Kate closed by welcoming the incorporation of Garden Cities into the discussion framed by the NPPF and suggested we take a long view, looking to examples of the past like post-war new towns, and to the future, considering planning not just in terms of the present moment but where we’ll be in 30 years time.


John Best (AoU), Director ofJohn Best, Director, John Best Re.Generation John Best Re.Generation, our second speaker, stated from the outset that he would approach the issue from his experience as a town planner, particularly in Milton Keynes. John framed his advocacy of garden cities in terms of four stages in the development of Milton Keynes, which represent four different aspects of the garden city, spread over time in an unfolding elaboration:

1. The original idea of garden cities – and the prehistory of Milton Keynes – is to be found in late 19th century reformist tendencies. This idea was about comprehensive placemaking achieved via public ownership, creating green spaces on a human scale. The original garden city therefore directly counter-posed itself to the conurbation, i.e. dense, continuous urban spaces.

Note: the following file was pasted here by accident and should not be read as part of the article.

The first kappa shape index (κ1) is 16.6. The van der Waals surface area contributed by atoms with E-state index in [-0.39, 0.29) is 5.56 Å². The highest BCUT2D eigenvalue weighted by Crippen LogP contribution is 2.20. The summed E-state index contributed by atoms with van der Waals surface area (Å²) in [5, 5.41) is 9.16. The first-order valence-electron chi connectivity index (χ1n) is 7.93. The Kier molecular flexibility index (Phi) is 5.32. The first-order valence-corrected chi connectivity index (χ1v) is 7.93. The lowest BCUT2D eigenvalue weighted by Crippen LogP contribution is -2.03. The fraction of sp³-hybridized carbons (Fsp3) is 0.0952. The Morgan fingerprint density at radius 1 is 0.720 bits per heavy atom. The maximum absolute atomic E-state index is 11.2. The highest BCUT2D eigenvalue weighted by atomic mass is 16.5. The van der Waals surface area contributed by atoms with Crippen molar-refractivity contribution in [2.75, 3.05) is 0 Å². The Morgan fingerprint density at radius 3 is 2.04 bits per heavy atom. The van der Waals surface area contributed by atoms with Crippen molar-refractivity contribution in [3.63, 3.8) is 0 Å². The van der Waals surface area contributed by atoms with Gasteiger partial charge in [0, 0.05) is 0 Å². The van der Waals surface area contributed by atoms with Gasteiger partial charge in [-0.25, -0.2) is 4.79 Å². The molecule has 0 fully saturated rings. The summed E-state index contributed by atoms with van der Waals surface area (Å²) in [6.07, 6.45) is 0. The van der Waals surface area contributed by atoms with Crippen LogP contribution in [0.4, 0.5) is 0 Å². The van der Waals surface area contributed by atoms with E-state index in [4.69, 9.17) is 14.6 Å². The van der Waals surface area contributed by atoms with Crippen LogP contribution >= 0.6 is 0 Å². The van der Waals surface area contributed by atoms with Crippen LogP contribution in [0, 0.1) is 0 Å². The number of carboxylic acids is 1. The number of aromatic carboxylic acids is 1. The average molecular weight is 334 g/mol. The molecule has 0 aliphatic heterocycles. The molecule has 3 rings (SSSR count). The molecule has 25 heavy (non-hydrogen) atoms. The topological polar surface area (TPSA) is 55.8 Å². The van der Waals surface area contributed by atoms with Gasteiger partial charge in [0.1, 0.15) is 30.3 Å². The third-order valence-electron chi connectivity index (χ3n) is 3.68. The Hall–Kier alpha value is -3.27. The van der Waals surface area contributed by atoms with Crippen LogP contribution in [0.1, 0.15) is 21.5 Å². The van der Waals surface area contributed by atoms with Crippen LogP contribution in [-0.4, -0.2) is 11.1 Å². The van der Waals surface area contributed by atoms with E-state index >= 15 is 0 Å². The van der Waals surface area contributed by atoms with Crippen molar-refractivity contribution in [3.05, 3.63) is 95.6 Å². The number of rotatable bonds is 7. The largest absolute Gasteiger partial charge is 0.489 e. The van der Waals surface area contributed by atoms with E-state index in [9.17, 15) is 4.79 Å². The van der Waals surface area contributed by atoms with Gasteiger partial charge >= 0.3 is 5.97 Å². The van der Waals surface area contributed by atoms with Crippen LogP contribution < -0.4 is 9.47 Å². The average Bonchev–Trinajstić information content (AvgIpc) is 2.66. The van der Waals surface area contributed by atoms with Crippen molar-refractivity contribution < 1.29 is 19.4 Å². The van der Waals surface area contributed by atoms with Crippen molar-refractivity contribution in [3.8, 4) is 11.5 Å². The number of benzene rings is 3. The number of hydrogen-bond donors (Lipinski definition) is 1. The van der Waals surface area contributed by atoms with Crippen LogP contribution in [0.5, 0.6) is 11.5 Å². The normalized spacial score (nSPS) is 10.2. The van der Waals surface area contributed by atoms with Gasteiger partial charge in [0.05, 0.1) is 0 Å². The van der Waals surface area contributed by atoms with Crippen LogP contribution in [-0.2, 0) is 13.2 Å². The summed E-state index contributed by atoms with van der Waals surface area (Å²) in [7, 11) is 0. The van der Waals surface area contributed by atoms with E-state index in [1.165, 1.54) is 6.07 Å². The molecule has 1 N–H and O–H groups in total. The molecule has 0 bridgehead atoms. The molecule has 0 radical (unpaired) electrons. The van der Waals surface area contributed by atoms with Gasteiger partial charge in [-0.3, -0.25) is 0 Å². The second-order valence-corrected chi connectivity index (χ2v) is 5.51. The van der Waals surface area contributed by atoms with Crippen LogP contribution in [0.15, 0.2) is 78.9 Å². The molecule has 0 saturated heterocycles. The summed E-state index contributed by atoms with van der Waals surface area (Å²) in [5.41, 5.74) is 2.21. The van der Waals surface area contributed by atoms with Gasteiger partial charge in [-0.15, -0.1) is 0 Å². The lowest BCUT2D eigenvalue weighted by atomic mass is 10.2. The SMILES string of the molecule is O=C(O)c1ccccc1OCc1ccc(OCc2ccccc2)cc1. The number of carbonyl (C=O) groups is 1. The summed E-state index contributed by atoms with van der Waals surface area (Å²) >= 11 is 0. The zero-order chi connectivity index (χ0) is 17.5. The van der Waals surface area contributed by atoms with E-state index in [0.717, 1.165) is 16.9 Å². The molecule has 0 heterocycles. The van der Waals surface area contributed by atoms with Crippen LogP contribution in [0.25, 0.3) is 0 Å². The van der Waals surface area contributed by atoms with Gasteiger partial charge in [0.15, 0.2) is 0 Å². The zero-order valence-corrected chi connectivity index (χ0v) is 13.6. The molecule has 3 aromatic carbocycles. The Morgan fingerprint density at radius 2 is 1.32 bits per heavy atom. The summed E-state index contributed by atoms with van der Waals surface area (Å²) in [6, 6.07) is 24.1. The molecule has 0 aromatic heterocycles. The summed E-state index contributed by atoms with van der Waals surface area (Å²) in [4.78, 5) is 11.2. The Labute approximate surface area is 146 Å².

2. A second stage of development is seen with the postwar new towns, representing the period when Milton Keynes was built. These are no longer opposed to the metropolis but rather complementary to it. They are also designed for the new age of the car, and with it the flow of people out of cities and into the suburbs.

3. A third stage is represented by Milton Keynes in its current state. According to John this stage overlooks a period of 21st century degeneration and a return to inequalities reminiscent of the 19th century. Statistics show that people in poor areas of Milton Keynes die 12 years earlier than people in richer areas. Less dramatically, dropping speed regulations has made neighborhoods less legible.

4. The final stage that John outlined is situated in the future. As cities reach a critical mass in terms of population and complexity, a whole new range of needs are being thrown up; we need to build new facilities in order to meet these needs. For John the garden city is a way of doing this. It therefore becomes relevant once again.